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6 Surprisingly Simple and Unique Strategies to Help your Child Cope with Anxiety

Anxiety is one of the most common forms of mental health issues amongst people of all ages. When I get a new client, anxiety is almost always one of the concerns; especially with kids, and especially after the pandemic. However, the word anxiety seems to be thrown around a lot these days. Sometimes, what is probably normal nerves, gets labeled as anxiety. I think this is because most people don’t know the proper definition of anxiety, therefore it gets mislabeled. So let me help you first by defining anxiety clearly and concisely. According to the Diagnostic and Statistical Manual of Mental Health Disorders 5th edition, anxiety is “excessive worry occurring more days than not for at least 6 months, about a number of events or activities.” In addition to this definition, people experiencing anxiety must find it difficult to control the worry, and must be experiencing at least 3 of the following symptoms:

restlessness feeling keyed up feeling on edge being easily fatigued difficulty concentrating or mind going blank irritability muscle tension sleep disturbances

The key factor in determining if your anxiety or your child’s anxiety is worth seeking services for is that these symptoms cause significant impairment in social, occupational, or other important areas of functioning, and also that the symptoms cannot be better explained by something else.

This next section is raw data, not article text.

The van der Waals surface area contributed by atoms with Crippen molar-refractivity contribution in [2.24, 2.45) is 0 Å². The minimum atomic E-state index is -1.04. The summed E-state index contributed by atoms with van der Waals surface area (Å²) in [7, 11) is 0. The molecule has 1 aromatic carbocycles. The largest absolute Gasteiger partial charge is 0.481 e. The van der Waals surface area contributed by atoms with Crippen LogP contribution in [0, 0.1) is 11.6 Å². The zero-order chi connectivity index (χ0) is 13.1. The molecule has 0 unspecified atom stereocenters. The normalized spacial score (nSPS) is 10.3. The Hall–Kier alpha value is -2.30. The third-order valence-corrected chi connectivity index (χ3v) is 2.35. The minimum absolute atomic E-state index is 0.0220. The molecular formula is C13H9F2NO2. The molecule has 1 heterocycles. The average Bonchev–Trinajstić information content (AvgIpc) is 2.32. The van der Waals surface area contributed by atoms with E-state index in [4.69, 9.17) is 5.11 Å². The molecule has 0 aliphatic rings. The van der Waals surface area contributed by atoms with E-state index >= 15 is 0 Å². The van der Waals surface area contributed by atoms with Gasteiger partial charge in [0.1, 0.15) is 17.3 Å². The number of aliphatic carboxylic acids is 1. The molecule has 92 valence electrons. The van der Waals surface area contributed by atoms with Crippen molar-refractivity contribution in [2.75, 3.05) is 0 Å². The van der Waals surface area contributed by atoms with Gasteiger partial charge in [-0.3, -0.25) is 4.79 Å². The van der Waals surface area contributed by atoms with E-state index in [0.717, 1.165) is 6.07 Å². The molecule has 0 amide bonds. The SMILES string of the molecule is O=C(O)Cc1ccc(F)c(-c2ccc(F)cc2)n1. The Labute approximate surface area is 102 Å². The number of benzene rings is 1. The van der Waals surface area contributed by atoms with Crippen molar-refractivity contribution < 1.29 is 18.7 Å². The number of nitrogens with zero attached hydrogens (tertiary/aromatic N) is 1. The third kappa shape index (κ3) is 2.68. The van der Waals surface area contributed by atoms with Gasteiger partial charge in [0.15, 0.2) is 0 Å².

If you find yourself in this category, it might be a good idea to seek professional services. You can call WellNest Counseling and speak to a therapist to better guide you on what type of services might be possible. If you are on the fence and not sure that you need services, but also know that you need to make a change for yourself or your child, here are eight surprisingly simple ways to cope with anxiety:

1. Recognizing what anxiety is, where it comes from, and how it feels in the body. Sometimes knowledge is power. When a person can explain what they are feeling and why they are feeling it, it doesn’t seem so scary. The first step in recognizing what worry is, aside from reading the definition above, is recognizing how it feels in your body. A lot of the time, the body has a physical symptom when the brain starts to worry before a person even realizes they are feeling anxious. This might look like a headache or a tummy ache or even exhaustion. Next time you start to feel nauseous, you’ll think, “oh! That’s worry!” You can help your kids do think by reflecting their feeling. Read here to learn more about reflecting feeling.